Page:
South Cucamonga is so called in contradistinction from Cucamonga (the old office) and North Cucamonga, on the California Central Railway. The town-site is named South Cucamonga, but the legal name of the post office is Zucker. It is forty-two miles east of Los Angeles, sixteen miles west of Colton, and two miles south of North Cucamonga. There is here a post office, a telegraph and an express office, a hotel, a livery stable, etc., besides a large passenger and freight depot, where the Southern Pacific does considerable business derived from the surrounding very fertile agricultural section.
Temescal is a mining town and post office in the Temescal Mountains. It is reached by a wagon road through the canon. The nearest railway, telegraph and express offices are at South Riverside. Temescal is about thirty miles south of the county seat. Near by are the famous Temescal tin mines, also coalmines of good grade and abundant yield.
Fulmer is situated on the California Southern Railway, seventy miles from San Bernardino and fifteen miles from Barstow. It is a new settlement, and a recently established post office. The residents of the vicinity make stock raising their principal industry.
Victor is about forty miles northeast of the county seat, on the California Southern Railway. It is situated in a beautiful valley near the Mohave River, which affords a fine supply of good water. The scenery hereabouts is charming. About 300 is the population of the little town, which contains a post office with two daily mails, telegraph and express offices, a church., a schoolhouse, two general merchandise stores, black-smith shop, etc. Victor is famous for its fine marble and granite quarries, which, if properly developed, would prove a source of wealth to the community.
Needles, so called from the peculiar shape of rocks in the neighborhood, is a town of some 150 population, on the banks of the Colorado River, at the end of the division of railway from the Mohave and Los Angeles. The town has a post office, telegraph and express office, a Roman Catholic Church, a hotel, several stores of general merchandise, saloons, etc. The climate here is beneficial for consumptives, the air being dry, without fog or dew. The heats of summer are excessive. The Mohave Indians dwell hereabouts.
Hesperia is a small town in the Hesperia valley, on the main line of the Atchison, Topeka & Santa Fe Railway, about twenty-five miles north of the county seat, at an elevation of 2,500 feet. The San Bernardino Mountains on the south and the Hesperia Mountains on the north enclose the valley, and the climate is delightful and unrivaled for pulmonary, bronchial, and nasal disorders.
Harlem Springs are five miles northeast of San Bernardino, on the Base Line road. This resort, to which belongs a tract of twenty acres, is owned by a syndicate of San Bernardino capitalists, with whom certain parties are negotiating for its purchase, for the establishment of a great sanitarium. The elevation is 290 feet, with a gradual slope southward Within eighteen inches of each other are found springs almost icy cold, and boiling hot. The post office name is Messina.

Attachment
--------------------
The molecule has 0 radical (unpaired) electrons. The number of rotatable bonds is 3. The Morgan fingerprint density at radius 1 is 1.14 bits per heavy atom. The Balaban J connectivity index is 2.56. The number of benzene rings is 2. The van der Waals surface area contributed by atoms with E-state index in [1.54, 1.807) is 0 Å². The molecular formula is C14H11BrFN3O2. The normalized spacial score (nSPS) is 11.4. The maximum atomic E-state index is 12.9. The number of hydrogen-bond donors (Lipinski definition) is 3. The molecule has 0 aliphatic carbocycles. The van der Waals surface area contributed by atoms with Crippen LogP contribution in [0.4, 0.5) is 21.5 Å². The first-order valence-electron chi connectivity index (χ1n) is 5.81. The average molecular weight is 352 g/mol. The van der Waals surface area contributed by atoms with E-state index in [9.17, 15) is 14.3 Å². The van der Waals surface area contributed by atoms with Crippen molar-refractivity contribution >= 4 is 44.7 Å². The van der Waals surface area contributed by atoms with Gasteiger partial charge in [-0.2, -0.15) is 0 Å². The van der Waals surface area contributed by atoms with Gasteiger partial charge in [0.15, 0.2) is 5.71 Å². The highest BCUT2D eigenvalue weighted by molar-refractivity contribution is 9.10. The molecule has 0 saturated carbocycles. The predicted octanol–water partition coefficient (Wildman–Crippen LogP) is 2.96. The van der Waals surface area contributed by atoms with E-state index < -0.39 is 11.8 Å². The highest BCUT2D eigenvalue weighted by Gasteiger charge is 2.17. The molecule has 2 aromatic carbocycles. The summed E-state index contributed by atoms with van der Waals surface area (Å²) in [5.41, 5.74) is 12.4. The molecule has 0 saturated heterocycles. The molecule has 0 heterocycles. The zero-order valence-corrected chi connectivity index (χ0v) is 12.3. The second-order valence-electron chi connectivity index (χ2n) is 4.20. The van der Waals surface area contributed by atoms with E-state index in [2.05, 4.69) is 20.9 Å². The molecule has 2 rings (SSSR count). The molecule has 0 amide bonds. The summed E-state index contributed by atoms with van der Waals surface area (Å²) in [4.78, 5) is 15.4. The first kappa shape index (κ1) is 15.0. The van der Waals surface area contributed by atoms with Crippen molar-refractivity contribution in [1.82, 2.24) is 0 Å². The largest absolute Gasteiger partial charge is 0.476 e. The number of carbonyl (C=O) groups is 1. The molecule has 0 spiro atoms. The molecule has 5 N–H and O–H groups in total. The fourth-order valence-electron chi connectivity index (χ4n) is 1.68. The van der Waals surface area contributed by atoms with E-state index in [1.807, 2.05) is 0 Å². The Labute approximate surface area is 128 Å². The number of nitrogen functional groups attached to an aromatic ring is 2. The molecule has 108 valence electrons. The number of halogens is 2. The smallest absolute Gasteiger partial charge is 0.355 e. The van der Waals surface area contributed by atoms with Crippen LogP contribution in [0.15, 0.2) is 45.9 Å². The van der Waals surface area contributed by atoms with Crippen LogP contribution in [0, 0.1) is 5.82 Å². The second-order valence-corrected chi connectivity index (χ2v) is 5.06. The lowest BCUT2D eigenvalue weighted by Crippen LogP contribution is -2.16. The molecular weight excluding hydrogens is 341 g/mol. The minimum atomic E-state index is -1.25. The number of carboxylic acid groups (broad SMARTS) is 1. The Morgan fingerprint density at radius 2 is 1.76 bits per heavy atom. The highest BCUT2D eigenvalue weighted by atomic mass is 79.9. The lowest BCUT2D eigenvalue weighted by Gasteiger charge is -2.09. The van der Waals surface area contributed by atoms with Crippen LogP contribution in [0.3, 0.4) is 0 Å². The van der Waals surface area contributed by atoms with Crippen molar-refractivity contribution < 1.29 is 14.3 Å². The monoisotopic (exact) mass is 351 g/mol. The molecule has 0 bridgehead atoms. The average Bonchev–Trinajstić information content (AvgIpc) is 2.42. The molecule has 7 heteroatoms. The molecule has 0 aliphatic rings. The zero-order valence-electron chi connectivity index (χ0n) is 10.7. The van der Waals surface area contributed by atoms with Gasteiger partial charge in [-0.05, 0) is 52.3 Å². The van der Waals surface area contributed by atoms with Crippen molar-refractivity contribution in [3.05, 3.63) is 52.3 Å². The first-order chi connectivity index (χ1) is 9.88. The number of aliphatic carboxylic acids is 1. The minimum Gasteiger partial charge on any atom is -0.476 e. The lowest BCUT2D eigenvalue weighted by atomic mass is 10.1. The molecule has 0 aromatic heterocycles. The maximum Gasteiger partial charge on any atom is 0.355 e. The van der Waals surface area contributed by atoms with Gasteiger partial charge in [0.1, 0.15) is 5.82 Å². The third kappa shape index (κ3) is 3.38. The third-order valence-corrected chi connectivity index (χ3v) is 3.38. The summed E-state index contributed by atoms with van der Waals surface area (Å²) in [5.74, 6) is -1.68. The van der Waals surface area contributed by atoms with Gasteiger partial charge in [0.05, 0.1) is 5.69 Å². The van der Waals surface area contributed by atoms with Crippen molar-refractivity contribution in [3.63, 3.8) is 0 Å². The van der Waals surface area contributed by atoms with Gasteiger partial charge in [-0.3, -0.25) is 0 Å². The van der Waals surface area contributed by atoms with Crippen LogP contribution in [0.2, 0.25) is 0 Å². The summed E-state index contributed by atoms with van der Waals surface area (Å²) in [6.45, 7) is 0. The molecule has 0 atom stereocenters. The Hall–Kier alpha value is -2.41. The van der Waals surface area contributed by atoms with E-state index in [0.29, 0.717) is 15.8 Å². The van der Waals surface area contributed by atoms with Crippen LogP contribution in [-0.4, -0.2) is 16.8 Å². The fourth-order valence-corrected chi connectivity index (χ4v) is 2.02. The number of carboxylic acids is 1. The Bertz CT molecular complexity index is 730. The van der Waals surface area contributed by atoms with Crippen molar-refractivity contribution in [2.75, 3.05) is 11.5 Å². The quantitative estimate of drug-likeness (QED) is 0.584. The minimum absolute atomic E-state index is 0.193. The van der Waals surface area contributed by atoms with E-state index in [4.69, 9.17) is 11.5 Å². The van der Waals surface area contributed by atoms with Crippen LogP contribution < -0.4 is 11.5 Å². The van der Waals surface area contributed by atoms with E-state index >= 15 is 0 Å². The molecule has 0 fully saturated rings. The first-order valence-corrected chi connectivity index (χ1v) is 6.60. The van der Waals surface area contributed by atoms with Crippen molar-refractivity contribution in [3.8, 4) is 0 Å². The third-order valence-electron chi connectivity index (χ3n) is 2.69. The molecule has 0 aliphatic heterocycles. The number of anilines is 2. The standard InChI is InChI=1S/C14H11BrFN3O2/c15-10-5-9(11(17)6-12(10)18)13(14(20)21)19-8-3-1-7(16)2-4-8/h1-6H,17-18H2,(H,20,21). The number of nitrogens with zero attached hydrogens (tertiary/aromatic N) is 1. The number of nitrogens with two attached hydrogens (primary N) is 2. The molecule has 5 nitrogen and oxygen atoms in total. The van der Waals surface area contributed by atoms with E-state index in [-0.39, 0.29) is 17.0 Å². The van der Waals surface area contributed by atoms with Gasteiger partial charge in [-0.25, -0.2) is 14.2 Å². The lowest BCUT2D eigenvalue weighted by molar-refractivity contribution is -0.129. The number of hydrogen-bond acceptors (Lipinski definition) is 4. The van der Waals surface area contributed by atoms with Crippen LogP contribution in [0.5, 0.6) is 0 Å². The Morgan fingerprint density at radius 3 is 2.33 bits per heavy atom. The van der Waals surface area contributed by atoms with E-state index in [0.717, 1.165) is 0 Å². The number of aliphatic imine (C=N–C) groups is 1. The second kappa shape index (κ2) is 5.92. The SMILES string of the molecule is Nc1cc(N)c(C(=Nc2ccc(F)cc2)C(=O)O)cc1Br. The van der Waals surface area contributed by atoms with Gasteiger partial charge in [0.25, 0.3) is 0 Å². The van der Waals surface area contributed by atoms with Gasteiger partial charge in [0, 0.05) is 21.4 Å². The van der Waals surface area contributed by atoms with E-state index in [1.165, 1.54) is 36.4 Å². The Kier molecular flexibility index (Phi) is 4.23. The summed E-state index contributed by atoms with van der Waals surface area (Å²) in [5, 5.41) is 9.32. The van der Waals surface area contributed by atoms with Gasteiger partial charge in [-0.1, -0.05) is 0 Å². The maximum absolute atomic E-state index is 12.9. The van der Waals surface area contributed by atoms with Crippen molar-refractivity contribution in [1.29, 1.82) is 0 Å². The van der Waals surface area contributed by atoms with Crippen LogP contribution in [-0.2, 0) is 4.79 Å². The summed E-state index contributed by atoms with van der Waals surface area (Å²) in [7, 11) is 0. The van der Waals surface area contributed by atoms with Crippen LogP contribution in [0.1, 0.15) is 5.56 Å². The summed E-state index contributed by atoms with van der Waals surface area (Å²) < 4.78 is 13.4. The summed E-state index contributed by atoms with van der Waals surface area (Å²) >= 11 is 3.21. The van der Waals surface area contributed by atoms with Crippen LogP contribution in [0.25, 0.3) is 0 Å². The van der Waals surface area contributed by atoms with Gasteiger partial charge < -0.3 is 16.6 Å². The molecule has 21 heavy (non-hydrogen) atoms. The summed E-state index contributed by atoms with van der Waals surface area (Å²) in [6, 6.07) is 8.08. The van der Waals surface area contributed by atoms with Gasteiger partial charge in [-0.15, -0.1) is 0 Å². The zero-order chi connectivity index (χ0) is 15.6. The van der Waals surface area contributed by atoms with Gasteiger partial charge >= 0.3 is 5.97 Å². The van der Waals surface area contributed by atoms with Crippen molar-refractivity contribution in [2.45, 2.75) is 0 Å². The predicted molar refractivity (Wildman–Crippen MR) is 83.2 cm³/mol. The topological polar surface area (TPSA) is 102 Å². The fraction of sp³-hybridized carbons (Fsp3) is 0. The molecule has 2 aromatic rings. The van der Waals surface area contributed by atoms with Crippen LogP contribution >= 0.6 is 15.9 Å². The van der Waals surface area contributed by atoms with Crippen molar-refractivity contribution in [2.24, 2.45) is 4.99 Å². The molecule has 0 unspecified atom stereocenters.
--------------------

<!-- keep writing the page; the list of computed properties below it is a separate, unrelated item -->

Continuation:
Providence is a mining camp and post office, with tri-weekly mail, about sixteen miles northwest of Fenner station, and 150 miles from San Bernardino, on the Atlantic & Pacific Railroad. Since their discovery, eight years since, the mines here have yielded large amounts of paying silver ore. The “Bonanza King” mine has yielded an average of $60,000 per month since it was opened.
Nantan is a mining camp and post office, with weekly mail, sixty miles north of Fenner. There are fine mines here, producing large quantities of paying ore.
Ivanpah, the oldest mining camp in the county, is about 200 miles northeast of San Bernardino, and seventy miles north of Fenner Station, receiving a weekly mail. From this district proceeded some of the richest ore ever mined in the county. Two mills are operated in the district, and they have shipped large quantities of bullion.
Grapeland is a recently established post office, at about the center of the old Perdew precinct, five miles east of Etiwanda, in the grape region, near the base of the mountains.
El Casco is a postal station recently established on the Southern Pacific Railroad, in the San Gorgonio pass, some thirteen miles east of Colton. This is in the midst of a rich agricultural section famous for its dairy interests, known as the Yucaipa or San Timoteo District.
San Timoteo Canon
San Timoteo Canon is a valley ten or fifteen miles long, in some places narrowing to half a mile in width, in others opening out into wide bays occupied by farms and ranchos. At the head of the canon it widens till it terminates in the plain. From San Bernardino to the head of the canon it is about twenty miles. This valley contains many beautiful trees and shrubs. Within its limits is an Indian rancheria whose lands are well fenced and cultivated.
San Gorgonio Pass
San Gorgonio Pass is not a narrow pass, but a great plain ten to fifteen miles wide-a wide, flat tract, bounded on either side by a lofty range, the great San Gorgonio Mountain being on the south. On one side is a low range of sand hills, and beyond this, a sandy waste, desolate and destitute of vegetation, called the Whitewasher Valley.
Death Valley, so named from the great number of travelers said to have perished within its limits, is estimated to be 300 feet below the sea level. Naturally it should be an inland sea or lake, as it receives the drainage from more than 100 miles square; but, owing to the peculiar structure of its basin, the water seeps away, leaving an alkali sink. The temperature here is excessively high and close.
Source: An Illustrated History of Southern California: embracing the counties of San Diego, San Bernardino, Los Angeles and Orange, and the peninsula of lower California.